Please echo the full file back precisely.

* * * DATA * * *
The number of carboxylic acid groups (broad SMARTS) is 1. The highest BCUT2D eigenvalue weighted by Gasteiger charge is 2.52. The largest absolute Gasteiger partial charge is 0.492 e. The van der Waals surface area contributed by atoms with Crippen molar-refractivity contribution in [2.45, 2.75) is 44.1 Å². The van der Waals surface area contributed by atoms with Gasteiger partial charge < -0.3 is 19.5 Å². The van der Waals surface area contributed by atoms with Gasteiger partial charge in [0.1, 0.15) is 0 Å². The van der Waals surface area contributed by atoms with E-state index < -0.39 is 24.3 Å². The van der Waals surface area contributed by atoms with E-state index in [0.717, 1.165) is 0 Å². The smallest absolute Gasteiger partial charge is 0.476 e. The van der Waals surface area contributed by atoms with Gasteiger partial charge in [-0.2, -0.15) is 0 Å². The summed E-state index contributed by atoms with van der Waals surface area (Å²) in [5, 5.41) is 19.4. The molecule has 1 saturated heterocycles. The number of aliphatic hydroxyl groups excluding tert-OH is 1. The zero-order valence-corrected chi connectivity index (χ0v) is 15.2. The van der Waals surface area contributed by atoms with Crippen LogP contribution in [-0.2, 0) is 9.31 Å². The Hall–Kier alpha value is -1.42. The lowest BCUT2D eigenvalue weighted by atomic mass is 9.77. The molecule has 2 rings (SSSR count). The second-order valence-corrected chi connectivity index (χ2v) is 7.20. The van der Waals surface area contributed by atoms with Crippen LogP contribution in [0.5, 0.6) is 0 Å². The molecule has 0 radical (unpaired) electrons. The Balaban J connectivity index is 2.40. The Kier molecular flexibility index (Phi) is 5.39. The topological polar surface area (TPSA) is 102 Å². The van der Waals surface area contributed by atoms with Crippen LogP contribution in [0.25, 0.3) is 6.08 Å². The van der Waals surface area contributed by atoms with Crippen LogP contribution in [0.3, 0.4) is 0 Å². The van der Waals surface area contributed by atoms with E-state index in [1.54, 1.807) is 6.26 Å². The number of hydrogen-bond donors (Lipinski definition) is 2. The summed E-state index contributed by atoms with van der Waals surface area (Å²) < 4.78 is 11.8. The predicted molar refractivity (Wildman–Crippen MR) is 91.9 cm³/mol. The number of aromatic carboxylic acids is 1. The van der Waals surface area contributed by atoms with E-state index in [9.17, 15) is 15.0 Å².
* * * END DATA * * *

The number of carboxylic acid groups (broad SMARTS) is 1. The highest BCUT2D eigenvalue weighted by Gasteiger charge is 2.52. The largest absolute Gasteiger partial charge is 0.492 e. The van der Waals surface area contributed by atoms with Crippen molar-refractivity contribution in [2.45, 2.75) is 44.1 Å². The van der Waals surface area contributed by atoms with Gasteiger partial charge < -0.3 is 19.5 Å². The van der Waals surface area contributed by atoms with Gasteiger partial charge in [0.1, 0.15) is 0 Å². The van der Waals surface area contributed by atoms with E-state index < -0.39 is 24.3 Å². The van der Waals surface area contributed by atoms with E-state index in [0.717, 1.165) is 0 Å². The smallest absolute Gasteiger partial charge is 0.476 e. The van der Waals surface area contributed by atoms with Gasteiger partial charge in [-0.2, -0.15) is 0 Å². The summed E-state index contributed by atoms with van der Waals surface area (Å²) in [5, 5.41) is 19.4. The molecule has 1 saturated heterocycles. The number of aliphatic hydroxyl groups excluding tert-OH is 1. The zero-order valence-corrected chi connectivity index (χ0v) is 15.2. The van der Waals surface area contributed by atoms with Crippen LogP contribution in [-0.2, 0) is 9.31 Å². The Hall–Kier alpha value is -1.42. The lowest BCUT2D eigenvalue weighted by atomic mass is 9.77. The molecule has 2 rings (SSSR count). The second-order valence-corrected chi connectivity index (χ2v) is 7.20. The van der Waals surface area contributed by atoms with Crippen LogP contribution in [0.5, 0.6) is 0 Å². The molecule has 0 radical (unpaired) electrons. The Balaban J connectivity index is 2.40. The Kier molecular flexibility index (Phi) is 5.39. The topological polar surface area (TPSA) is 102 Å². The van der Waals surface area contributed by atoms with Crippen LogP contribution in [0.25, 0.3) is 6.08 Å². The van der Waals surface area contributed by atoms with Crippen LogP contribution in [0.3, 0.4) is 0 Å². The van der Waals surface area contributed by atoms with E-state index in [1.54, 1.807) is 6.26 Å². The number of hydrogen-bond donors (Lipinski definition) is 2. The summed E-state index contributed by atoms with van der Waals surface area (Å²) < 4.78 is 11.8. The predicted molar refractivity (Wildman–Crippen MR) is 91.9 cm³/mol. The number of aromatic carboxylic acids is 1. The van der Waals surface area contributed by atoms with E-state index in [9.17, 15) is 15.0 Å².